The random fluctuations of noise generally add unwanted messiness to a signal. But sometimes noise can actually pump up small signals and make them detectable. When background noise and a faint signal have similar frequency components, the two add constructively and can crank up the signal's strength. Scientists first noticed these "stochastic resonances" 20 years ago as peaks in the annual global climate temperatures brought out by the "noise" of variations in solar radiation. Since then, signals buoyed by noise have been spotted in biological, electrical, and chemical systems. The team discovered that a controlled amount of noise gave the signal enough energy to push itself across from one diode to the next, despite the barriers. Too little noise, and the signal doesn't make it. Too much noise distorts and corrupts the signal.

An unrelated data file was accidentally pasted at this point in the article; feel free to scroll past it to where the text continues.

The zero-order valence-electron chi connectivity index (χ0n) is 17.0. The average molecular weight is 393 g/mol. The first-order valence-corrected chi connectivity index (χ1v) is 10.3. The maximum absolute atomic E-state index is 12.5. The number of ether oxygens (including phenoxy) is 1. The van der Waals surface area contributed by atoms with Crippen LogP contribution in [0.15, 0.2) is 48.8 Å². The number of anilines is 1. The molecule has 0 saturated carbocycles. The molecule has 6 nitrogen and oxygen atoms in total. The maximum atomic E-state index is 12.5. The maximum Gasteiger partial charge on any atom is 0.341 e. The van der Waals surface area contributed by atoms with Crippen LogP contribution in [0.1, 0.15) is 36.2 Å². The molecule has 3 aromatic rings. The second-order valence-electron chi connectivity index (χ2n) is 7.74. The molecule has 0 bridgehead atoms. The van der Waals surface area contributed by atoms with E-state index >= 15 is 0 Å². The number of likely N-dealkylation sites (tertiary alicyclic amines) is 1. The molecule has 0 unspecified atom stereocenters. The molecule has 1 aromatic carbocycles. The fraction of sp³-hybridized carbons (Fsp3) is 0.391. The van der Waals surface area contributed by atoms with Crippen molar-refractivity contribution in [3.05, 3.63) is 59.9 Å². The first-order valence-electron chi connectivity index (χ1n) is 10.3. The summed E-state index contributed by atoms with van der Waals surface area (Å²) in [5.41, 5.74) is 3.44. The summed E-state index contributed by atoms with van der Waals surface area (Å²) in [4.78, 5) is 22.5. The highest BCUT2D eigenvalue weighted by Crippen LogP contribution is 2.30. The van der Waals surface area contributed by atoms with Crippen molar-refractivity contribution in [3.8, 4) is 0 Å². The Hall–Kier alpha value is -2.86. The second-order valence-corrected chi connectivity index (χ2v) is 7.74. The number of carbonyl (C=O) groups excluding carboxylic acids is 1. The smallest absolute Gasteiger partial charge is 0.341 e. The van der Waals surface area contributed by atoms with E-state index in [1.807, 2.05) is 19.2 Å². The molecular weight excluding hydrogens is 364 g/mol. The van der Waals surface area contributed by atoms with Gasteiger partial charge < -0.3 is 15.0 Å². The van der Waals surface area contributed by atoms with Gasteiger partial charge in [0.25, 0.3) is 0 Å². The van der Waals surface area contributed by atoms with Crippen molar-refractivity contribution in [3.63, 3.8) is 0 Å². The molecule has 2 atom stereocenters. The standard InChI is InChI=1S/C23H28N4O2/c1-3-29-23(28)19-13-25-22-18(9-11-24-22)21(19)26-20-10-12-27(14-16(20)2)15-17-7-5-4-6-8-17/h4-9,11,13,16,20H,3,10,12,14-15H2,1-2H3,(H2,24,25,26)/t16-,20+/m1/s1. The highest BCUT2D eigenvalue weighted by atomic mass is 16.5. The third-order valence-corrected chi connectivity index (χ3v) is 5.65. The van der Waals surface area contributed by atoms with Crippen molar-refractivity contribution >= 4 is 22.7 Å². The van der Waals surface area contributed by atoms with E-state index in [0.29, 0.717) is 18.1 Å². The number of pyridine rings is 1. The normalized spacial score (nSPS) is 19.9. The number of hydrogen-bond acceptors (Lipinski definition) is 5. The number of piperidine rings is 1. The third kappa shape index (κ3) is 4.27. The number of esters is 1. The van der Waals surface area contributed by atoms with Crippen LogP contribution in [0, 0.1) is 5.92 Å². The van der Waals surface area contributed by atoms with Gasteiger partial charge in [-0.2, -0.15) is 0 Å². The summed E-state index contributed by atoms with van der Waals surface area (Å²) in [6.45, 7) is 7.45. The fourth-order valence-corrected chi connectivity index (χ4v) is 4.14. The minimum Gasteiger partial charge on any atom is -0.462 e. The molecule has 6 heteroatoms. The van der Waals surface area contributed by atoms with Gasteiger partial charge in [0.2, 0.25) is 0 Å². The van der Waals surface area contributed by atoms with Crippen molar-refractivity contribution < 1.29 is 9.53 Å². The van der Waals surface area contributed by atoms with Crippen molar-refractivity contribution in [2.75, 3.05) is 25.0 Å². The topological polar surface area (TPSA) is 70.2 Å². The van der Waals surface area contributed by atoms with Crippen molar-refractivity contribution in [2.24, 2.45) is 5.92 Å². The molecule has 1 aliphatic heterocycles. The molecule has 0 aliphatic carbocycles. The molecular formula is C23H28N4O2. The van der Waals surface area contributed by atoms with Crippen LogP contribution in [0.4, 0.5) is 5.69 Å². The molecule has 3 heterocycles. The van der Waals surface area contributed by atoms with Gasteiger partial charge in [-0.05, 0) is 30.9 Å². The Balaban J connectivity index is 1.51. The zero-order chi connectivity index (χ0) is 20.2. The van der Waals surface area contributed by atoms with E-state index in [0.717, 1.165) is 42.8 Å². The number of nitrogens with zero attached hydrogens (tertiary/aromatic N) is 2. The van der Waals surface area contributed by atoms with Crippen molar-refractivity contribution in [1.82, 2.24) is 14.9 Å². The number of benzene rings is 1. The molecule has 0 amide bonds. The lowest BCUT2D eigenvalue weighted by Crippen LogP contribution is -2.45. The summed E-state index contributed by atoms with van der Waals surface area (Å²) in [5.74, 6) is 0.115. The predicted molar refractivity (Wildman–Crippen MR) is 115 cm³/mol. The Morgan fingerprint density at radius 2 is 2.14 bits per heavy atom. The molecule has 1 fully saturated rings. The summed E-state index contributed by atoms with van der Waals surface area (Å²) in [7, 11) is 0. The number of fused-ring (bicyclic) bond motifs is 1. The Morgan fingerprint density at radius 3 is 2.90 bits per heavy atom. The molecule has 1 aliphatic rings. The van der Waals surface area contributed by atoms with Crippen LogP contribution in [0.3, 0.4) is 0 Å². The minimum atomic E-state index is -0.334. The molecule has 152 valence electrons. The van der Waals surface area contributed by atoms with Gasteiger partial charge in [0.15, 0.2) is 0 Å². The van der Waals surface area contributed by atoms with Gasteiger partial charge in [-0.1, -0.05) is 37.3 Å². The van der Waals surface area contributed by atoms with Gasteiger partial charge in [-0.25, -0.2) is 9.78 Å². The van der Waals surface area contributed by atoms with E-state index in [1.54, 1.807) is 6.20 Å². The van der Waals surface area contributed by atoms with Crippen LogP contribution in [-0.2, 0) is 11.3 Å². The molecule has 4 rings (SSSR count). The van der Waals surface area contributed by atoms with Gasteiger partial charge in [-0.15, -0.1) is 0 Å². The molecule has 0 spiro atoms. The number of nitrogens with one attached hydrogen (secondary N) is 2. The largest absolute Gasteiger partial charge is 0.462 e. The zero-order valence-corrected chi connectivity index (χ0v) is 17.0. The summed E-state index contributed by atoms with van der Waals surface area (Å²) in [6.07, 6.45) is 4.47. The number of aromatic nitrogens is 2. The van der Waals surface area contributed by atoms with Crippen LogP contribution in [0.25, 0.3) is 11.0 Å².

We are currently investigating how noise might play a key role in communication among neurons in the brain, by helping to push signals from cell to cell.